{
    public WorkerException(Worker worker,Exception innerException):base(null,innerException)
    { Worker = worker; }

    public Worker Worker
    {
        get;
        set;
    }
}

And wrap you exception accordingly:

private void ReportStatus(Worker worker, Status status, WorkResult result,System.ComponentModel.DoWorkEventArgs arg)
{
    var proxy = new PreparationServiceProxy(new NetTcpBinding(), new EndpointAddress(PreparationEngineState.ServiceAddress));
    try
    {
        proxy.ReportStatus(worker, status, result);
        proxy.Close();
    }
    catch (Exception exception)
    {
        arg.Result = worker;
        proxy.Abort();
        throw new WorkerException(worker,exception);
    }
}

In this case you will be able to retrieve Worker of exception, casting Error to WorkerException:

private void backgroundWorker1_RunWorkerCompleted(object sender, System.ComponentModel.RunWorkerCompletedEventArgs e)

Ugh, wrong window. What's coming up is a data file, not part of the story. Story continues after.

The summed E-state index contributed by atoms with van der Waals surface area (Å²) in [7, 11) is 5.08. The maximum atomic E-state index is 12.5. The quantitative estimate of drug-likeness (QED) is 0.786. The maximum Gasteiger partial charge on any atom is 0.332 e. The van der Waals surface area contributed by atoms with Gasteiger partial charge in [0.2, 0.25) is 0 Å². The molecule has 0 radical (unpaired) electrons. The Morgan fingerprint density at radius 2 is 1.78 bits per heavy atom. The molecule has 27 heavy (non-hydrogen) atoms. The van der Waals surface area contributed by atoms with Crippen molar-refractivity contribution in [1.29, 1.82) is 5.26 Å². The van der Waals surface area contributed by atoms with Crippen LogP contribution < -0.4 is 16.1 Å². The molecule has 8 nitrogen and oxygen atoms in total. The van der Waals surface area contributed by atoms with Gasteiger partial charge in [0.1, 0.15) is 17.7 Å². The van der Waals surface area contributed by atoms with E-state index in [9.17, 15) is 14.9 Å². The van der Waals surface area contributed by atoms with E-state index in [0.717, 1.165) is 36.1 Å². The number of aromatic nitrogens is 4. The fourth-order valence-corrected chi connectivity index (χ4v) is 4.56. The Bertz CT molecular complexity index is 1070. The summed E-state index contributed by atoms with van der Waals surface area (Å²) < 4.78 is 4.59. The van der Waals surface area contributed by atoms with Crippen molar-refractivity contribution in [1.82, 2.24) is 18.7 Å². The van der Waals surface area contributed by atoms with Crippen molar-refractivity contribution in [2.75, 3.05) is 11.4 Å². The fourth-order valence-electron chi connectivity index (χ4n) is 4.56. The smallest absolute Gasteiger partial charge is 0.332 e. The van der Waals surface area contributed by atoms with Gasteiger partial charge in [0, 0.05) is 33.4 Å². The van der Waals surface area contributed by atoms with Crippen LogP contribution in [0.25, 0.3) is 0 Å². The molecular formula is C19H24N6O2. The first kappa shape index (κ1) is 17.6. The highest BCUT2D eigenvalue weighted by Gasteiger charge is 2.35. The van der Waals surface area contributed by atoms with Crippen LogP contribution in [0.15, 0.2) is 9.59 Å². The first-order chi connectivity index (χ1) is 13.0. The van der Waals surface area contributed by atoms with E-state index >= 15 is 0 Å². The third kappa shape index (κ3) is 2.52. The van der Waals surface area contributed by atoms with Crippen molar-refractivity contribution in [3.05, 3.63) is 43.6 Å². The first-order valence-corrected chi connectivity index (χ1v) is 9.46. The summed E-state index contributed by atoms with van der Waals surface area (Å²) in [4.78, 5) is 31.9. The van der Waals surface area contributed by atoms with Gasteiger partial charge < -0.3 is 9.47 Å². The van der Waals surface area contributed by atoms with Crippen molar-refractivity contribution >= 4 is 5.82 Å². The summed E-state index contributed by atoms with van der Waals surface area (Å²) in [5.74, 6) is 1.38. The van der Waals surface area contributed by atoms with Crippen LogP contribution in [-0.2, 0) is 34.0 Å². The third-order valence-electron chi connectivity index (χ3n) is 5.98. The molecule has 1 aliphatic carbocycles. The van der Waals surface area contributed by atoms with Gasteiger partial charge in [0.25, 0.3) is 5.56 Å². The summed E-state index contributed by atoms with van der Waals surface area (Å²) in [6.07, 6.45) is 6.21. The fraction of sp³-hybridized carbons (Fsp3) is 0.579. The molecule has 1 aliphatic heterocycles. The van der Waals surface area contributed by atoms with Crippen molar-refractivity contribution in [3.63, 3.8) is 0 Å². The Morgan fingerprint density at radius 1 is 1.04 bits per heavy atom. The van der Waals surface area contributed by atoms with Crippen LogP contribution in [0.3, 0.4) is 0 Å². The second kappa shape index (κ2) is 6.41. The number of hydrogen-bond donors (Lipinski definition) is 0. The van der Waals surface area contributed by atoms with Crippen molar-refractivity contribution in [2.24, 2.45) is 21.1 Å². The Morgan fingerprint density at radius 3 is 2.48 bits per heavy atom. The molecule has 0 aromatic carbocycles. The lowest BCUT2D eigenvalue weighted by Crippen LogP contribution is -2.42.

{

    if (e.Error is WorkerException)
    {
        Worker worker = ((WorkerException)e.Error).Worker; // At this point I get an exception!
    }
}
share|improve this answer

The RunWorkerCompletedEventArgs contains a UserState property which (I think) should be a reference to the same object that you passed to the RunWorkerAsync method. (It should also be in the DoWorkEventArgs as the Argument property.)

You'll need to experiment to confirm that this UserState is the right object (cast it as Worker) and that it is valid even when the DoWork handler threw an exception, but I think that could be what you're looking for.

share|improve this answer
    
Sorry but in the case of an exception the UserState is null :( –  Murtaza Mandvi Sep 13 '12 at 18:00
    
Hmmm, that's disappointing of them because there should be a way (without extra hoops and fully understanding threadsafe multithreaded programming to track it yourself) to identify what background operation threw an error--although I suppose there can never be more than one outstanding for the same BackgroundWorker instance. You could, of course, assign the caught exception as the result and test for that as the error case (allowing UserState to then be set to the worker, right?), but that isn't necessarily an ideal approach all around. –  Rob Parker Sep 13 '12 at 18:50